Natural objects cannot speak for themselves. Instead, Stone suggests that a group of citizens be granted guardianship status over natural objects. In the case of the rivers in India and New Zealand, the Hindu and Maori peoples have been granted guardianship status over the rivers because their traditions state that the rivers are central to the peoples’ existence: damage to the river also constitutes damage to the people. The guardians in turn have a responsibility to ensure that monetary awards for lawsuits brought on behalf of the rivers are spent on the rivers themselves. Finally, the guardians have the responsibility of monitoring the health and well-being of the rivers. These decisions of the Indian and the New Zealand courts go far beyond the status of natural objects in common law.
Giving legal rights to natural objects is unthinkable for many people. It will remain unthinkable until they value natural ecosystems exclusive of their roles as suppliers of resources and services for economic well-being. It is hard to value a natural ecosystem or a landscape for itself until we think it is worthy of rights. The decisions of the courts in India and in New Zealand are attempts to break this vicious circle. Because of these decisions, we may be on our way to a heightened empathy with natural landscapes and a deeper understanding of our relation to them.
I thank my grandson for help with the Lorax quote.
What should a drunken moose eat?
John Pastor, author of What Should a Clever Moose Eat? reflects on the question: What should a drunken moose eat?
Red, ripe berries and fruits, such as those of mountain ash, cranberries, hawthorns, and apples, are a sure sign of a bountiful harvest at the end of summer, but after a few freezes in autumn these fruits can become deadly to wildlife. The cells of the fruits are broken open as ice crystals form, then melt, then form and melt again during cycles of freezing and thawing. The glucose and other sugars they contain are then released to natural populations of yeasts on the fruit surfaces, which ferment the sugars to ethanol, much like what happens to grapes when they are first crushed to make wine.
Quite often in late September or October, after the first hard frost, I’ve seen flocks of cedar waxwings and robins become inebriated after eating mountain ash berries. Recently, there have been several reports of moose that apparently became drunk after eating too many fermented crabapples in Alaska and piles of fermenting apples in Sweden. Birds weigh only a few ounces, so it shouldn’t take much ethanol to make them drunk. Moose, on the other hand, weigh between 500 and 1200 pounds, so it would take a lot of hard cider to get them inebriated. Petter Kjellander, Professor at the Swedish University of Agricultural Sciences, thinks that it is not possible for a moose to eat enough fermented fruit in one sitting to make it drunk. The moose’s rumen can hold only so much fermented apple mash before it must stop eating and chew its cud. This load of fermented apples probably does not contain enough alcohol to induce inebriation in a large moose, and the three hours it takes to empty a moose’s rumen should be sufficient to cleanse its system of the ingested alcohol. On the other hand, perhaps some moose, like some people, are genetically disposed to an intolerance of alcohol, and so only a small amount might get them intoxicated. The answer to this problem will likely tell us something new about the physiology of moose.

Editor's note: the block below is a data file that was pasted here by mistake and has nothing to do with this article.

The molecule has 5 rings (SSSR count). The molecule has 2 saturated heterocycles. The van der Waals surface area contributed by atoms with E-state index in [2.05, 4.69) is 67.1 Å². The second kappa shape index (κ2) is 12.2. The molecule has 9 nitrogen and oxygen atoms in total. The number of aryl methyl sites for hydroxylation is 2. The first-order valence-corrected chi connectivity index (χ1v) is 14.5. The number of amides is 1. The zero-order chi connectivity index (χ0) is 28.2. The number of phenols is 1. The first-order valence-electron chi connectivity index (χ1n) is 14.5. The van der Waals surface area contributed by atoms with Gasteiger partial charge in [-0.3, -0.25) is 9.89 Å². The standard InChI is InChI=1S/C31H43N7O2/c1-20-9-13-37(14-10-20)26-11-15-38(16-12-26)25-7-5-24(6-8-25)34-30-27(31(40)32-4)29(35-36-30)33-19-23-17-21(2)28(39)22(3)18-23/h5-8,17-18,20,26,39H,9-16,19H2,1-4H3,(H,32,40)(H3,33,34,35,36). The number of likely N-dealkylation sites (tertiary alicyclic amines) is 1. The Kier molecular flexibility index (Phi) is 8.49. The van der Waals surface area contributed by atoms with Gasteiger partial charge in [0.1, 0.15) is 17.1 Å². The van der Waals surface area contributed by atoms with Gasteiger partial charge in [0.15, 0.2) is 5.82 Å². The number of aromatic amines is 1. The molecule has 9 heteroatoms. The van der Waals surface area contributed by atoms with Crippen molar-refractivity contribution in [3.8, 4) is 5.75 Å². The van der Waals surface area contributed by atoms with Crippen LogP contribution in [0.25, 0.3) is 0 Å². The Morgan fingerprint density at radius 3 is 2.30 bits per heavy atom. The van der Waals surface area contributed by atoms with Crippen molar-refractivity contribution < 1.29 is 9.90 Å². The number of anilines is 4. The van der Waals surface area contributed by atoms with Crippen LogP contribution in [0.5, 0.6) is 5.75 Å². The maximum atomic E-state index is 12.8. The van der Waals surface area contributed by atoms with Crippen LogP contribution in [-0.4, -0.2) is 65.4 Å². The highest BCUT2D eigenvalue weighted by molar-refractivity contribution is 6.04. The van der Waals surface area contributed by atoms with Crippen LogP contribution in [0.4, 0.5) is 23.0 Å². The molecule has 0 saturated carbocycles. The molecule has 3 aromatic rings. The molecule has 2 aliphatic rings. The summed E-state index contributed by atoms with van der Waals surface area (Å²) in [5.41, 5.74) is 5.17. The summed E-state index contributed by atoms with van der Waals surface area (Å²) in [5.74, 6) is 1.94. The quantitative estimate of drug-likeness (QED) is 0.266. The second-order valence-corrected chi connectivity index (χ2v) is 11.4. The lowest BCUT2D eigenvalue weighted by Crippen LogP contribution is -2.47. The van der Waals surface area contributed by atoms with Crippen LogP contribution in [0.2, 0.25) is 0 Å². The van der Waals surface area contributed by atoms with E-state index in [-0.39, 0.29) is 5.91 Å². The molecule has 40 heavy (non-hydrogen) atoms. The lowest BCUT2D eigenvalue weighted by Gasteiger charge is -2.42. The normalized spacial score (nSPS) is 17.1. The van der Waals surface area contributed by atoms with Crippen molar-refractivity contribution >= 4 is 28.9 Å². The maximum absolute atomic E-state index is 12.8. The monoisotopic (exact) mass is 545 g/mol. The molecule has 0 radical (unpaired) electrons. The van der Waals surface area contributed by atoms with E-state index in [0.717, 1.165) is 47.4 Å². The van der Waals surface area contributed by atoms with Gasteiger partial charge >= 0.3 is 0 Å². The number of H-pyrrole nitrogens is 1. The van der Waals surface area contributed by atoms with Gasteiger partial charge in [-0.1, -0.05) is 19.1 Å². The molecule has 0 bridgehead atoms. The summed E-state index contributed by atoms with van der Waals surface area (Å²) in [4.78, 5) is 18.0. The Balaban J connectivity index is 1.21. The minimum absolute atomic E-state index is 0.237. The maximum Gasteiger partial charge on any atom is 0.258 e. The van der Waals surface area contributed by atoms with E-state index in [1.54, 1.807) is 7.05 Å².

We have peculiar tastes in foods when we sit at a bar too long – witness the varieties of pickled things in typical bar food. Might a drunken moose also have the same tastes? After the yeasts create the ethanol, bacteria turn some of it into acetic acid, otherwise known as vinegar, so apples, crabapples, and berries become pickled while they ferment. Perhaps the combination of fermented and pickled apples stimulates the moose to keep eating far beyond what is good for it.
Salted nuts, chips, and popcorn are ubiquitous wherever alcohol is served, whether in bars or at a Super Bowl party. Do moose have a craving for salt when eating fermented fruit and if so, where can a moose get it? Gary Belovsky and Peter Jordan found that aquatic plants are a major source of salt for many moose in summer and perhaps in early fall when fruits in the uplands are starting to ferment. But once the ponds freeze in late fall, aquatic plants are no longer available. Then, moose are often seen licking the gravel on the sides of roads, presumably for the salt put down by transportation departments to melt the ice. A drunken moose on the side of the road is potentially a great danger to motorists, so beware if you are driving in moose country during late autumn!
And what should a moose do about the hangover the morning after a fermented fruit binge? We can go to the drugstore and pick up some aspirin, but a moose can go to the original source of this universal painkiller. Aspirin is salicylic acid and was originally isolated from the bark of willow in the genus Salix, from which salicylic acid takes its name. Willow twigs are highly preferred foods of moose from fall to spring. By the end of winter, many willows along streams and in bogs look like someone went at them with a machete, but the many moose tracks in the snow tell us the real culprit. I’ve often thought that moose eat the willow bark to stave off the pain of cold weather or crusty snow slashing their shins raw. Perhaps some of these tracks were also made by moose who became drunk by eating berries of mountain ash along the streambank or fermented cranberries in the bog. If so, then the tracks of a drunken moose should wander erratically, like a drunk stumbling home after the bars close. If I snowshoe through a willow bog this winter, I’ll keep an eye out for tracks that may have been made by a stumbling moose. If there are browsed mountain ash berries nearby, then I may be on the track of a drunken moose coping with a hangover.